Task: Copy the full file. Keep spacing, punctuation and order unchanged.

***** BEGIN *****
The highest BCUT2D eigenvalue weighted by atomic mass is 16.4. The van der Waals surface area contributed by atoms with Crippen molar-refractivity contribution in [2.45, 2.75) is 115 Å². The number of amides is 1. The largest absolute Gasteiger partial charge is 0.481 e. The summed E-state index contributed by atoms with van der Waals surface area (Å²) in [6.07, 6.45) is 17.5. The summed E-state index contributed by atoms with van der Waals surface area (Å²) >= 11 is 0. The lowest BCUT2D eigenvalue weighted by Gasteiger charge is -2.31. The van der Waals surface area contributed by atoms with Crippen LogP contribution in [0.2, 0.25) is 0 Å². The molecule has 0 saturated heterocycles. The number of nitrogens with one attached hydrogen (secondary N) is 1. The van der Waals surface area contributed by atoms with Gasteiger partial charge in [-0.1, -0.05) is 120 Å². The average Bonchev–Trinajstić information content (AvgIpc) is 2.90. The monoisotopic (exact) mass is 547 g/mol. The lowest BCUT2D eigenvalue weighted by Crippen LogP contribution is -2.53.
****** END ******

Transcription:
The highest BCUT2D eigenvalue weighted by atomic mass is 16.4. The van der Waals surface area contributed by atoms with Crippen molar-refractivity contribution in [2.45, 2.75) is 115 Å². The number of amides is 1. The largest absolute Gasteiger partial charge is 0.481 e. The summed E-state index contributed by atoms with van der Waals surface area (Å²) in [6.07, 6.45) is 17.5. The summed E-state index contributed by atoms with van der Waals surface area (Å²) >= 11 is 0. The lowest BCUT2D eigenvalue weighted by Gasteiger charge is -2.31. The van der Waals surface area contributed by atoms with Crippen LogP contribution in [0.2, 0.25) is 0 Å². The molecule has 0 saturated heterocycles. The number of nitrogens with one attached hydrogen (secondary N) is 1. The van der Waals surface area contributed by atoms with Gasteiger partial charge in [-0.1, -0.05) is 120 Å². The average Bonchev–Trinajstić information content (AvgIpc) is 2.90. The monoisotopic (exact) mass is 547 g/mol. The lowest BCUT2D eigenvalue weighted by Crippen LogP contribution is -2.53.